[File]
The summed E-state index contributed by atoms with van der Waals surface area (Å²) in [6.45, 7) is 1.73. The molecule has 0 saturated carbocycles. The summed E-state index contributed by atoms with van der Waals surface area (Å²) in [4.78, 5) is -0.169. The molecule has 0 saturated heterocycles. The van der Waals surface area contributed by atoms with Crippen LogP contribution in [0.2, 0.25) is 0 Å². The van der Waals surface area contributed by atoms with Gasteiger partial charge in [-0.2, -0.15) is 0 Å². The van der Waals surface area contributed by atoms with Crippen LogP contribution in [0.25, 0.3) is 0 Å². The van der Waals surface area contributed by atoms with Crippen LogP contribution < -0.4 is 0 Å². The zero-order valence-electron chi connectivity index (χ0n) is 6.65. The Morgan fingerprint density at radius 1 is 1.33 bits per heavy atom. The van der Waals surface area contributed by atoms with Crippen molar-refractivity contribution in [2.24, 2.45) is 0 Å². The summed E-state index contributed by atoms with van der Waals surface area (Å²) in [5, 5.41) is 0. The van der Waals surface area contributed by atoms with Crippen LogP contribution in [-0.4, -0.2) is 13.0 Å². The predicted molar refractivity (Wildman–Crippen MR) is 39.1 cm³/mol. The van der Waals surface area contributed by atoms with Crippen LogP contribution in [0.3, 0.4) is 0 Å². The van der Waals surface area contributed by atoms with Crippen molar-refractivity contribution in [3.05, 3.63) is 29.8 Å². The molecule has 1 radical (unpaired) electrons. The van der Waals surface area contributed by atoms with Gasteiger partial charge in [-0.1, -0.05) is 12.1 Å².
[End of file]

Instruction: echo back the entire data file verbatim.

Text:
The summed E-state index contributed by atoms with van der Waals surface area (Å²) in [6.45, 7) is 1.73. The molecule has 0 saturated carbocycles. The summed E-state index contributed by atoms with van der Waals surface area (Å²) in [4.78, 5) is -0.169. The molecule has 0 saturated heterocycles. The van der Waals surface area contributed by atoms with Crippen LogP contribution in [0.2, 0.25) is 0 Å². The van der Waals surface area contributed by atoms with Gasteiger partial charge in [-0.2, -0.15) is 0 Å². The van der Waals surface area contributed by atoms with Crippen LogP contribution in [0.25, 0.3) is 0 Å². The van der Waals surface area contributed by atoms with Crippen LogP contribution < -0.4 is 0 Å². The zero-order valence-electron chi connectivity index (χ0n) is 6.65. The Morgan fingerprint density at radius 1 is 1.33 bits per heavy atom. The van der Waals surface area contributed by atoms with Crippen molar-refractivity contribution in [2.24, 2.45) is 0 Å². The summed E-state index contributed by atoms with van der Waals surface area (Å²) in [5, 5.41) is 0. The van der Waals surface area contributed by atoms with Crippen LogP contribution in [-0.4, -0.2) is 13.0 Å². The predicted molar refractivity (Wildman–Crippen MR) is 39.1 cm³/mol. The van der Waals surface area contributed by atoms with Crippen LogP contribution in [0.3, 0.4) is 0 Å². The van der Waals surface area contributed by atoms with Crippen molar-refractivity contribution in [3.05, 3.63) is 29.8 Å². The molecule has 1 radical (unpaired) electrons. The van der Waals surface area contributed by atoms with Gasteiger partial charge in [-0.1, -0.05) is 12.1 Å².